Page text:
This was no small task, because to modify our games for the new renderer, I would have to get a feel for all the different game teams and their characteristic workflows. I started with Hay Day. Supercell’s culture allowed me to collaborate with the Hay Day team directly, with minimal bureaucracy. Both my own team and the Hay Day crew all trusted me to make the necessary decisions to get the job done, and to handle all communications with the relevant parties first-hand. Whenever I needed a hand with something, everyone was always happy to help.

    Having shipped the new renderer in Hay Day, I am now navigating the other game teams and making sure their code base works with the new renderer to eventually bring all games onboard. Without the culture that we have, building and implementing the new renderer would have been much more difficult and time consuming.

    Read Part II on the next slide

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  • On the Job part II
    An Artist’s Story
    An Artist’s Story

    Visitors on our careers page may have noticed that whenever we have an opening for an artist, we’ve hardly ever had one for an Art Director. Well, sometimes we have, but we’ve used quotation marks around the title: “Art Director”. Because that is, and at the same time is not, what we are looking for.

    Confused? Read on.

    Supercell doesn’t really have any junior artists on board, at all. Even the least experienced Supercellian artists will have a few notches in their belt and could easily call themselves “senior artists”. Many are hardened industry veterans, the kind of people who would have been promoted past the daily grind of crafting art in most other companies, and into positions of directorship.

    That hierarchical approach does not fit with how Supercell’s artists operate, however. Here, an artist’s experience is a tremendously valuable resource, but it’s not a badge. Everyone who contributes to the artistic output of our company is essentially on an even footing and has an equally strong desire to work hands on.

    People have their personal strengths and specialties, but nobody stands above anyone else. For that reason, it would be very misleading of us to give the impression that we are looking for art directors in a conventional sense.

    These values play in even when we turn to external production partners and freelancers to boost our ever-growing pipeline. One of our marketing artists, who has spent a lot of time with external studios on making animated videos for our games, sums it up like this:

    Whenever I, together with fellow artist colleagues from Supercell, visit a studio for the first time, we’re always cordially received by the studio heads, the CEO, the directors and the big-wheel producers. It goes without saying that we appreciate the gesture. It’s an indication of how committed these partners are to helping us, and we want to show respect for the corporate culture that they have developed for their own purposes. Yet from the start of any of these partnerships, we always need to make sure that our partners understand one thing: that communicating solely with the managers isn’t an option for us.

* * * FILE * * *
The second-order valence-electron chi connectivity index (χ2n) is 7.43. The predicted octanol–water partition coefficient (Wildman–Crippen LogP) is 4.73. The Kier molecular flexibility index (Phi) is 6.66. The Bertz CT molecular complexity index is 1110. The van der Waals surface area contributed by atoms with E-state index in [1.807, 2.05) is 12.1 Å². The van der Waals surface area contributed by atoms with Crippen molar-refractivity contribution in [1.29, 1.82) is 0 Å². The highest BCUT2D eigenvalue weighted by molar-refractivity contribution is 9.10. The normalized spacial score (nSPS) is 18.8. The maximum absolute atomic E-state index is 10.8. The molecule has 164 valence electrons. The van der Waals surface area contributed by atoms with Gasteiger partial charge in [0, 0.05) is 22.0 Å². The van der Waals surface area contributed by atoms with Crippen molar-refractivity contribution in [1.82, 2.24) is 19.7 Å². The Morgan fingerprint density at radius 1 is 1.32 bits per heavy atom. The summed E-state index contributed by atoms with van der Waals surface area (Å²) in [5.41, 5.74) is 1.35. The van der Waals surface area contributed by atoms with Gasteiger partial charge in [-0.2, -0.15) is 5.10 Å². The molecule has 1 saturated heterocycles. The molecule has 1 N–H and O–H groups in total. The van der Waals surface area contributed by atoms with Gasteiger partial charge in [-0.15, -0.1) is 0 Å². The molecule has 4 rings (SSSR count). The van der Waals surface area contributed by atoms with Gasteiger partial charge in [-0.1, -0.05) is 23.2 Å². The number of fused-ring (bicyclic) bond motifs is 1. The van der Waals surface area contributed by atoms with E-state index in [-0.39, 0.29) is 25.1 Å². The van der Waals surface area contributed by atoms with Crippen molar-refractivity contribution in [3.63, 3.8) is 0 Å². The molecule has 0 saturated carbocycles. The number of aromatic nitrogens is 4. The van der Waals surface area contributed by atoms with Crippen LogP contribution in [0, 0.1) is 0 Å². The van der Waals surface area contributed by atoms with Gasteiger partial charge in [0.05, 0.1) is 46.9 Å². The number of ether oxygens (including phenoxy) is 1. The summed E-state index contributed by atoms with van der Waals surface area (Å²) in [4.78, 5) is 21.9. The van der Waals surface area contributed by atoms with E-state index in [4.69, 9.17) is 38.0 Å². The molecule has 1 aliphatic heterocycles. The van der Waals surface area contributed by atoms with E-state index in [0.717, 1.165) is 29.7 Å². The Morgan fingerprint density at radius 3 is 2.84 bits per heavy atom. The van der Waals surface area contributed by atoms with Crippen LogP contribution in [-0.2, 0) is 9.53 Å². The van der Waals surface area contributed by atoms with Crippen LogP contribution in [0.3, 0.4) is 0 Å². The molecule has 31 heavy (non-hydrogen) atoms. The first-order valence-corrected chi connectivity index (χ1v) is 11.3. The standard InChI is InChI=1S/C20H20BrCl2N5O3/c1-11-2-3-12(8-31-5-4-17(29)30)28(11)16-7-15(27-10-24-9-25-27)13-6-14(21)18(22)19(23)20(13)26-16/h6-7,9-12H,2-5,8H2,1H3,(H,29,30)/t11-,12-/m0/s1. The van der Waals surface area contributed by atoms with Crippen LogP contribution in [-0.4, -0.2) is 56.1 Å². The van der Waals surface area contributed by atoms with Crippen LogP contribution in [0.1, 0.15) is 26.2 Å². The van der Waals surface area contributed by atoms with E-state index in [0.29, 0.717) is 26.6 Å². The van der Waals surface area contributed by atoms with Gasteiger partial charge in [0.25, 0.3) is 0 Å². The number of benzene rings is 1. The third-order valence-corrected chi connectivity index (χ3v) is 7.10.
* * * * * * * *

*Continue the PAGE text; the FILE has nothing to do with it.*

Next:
Story continues on next slide

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  • On the Job part II
    An Artist’s Story
    An Artist’s Story

    What we’ve noticed is that if we don’t work directly with the artists themselves – meaning the very people who are doing the work that we’re commissioning from them – we easily end up with results rather different from what we had in mind. This is only natural, because working through layers of management means things, even important things, may get lost in translation. This costs time and money, and can be demoralizing for everyone involved.

    Talking to the artists without depending on proxies comes with two additional benefits. First of all, we get a much better understanding of how the studio actually goes about doing its work. With that information, it’s much easier for us to formulate our requests. Besides, we then know where our assistance might be needed, and where our input might only be an unproductive distraction.

    Secondly, an open connection between people is crucial for building trust. We want our partners to know who we are, and vice-versa. Sometimes, when we’re working on projects to tight deadlines, there’s a risk that everyone involved may end up doing an all-nighter to wrap up a project on time.

    We want those artists to know that they are doing it with us, as a temporary team of sorts on a collective effort, rather than having them feel that they are doing it just to keep their bosses happy. This shared sense of purpose has an incredible impact on the quality of the output.

    The type of relationship described here is just as relevant within Supercell. Whatever you’re working on is not something you’re doing because your boss told you to do it, which is because their boss told them to deliver it. You’re doing it for and with your team, because you and your colleagues have a mutual dedication to create something you can all be genuinely proud of.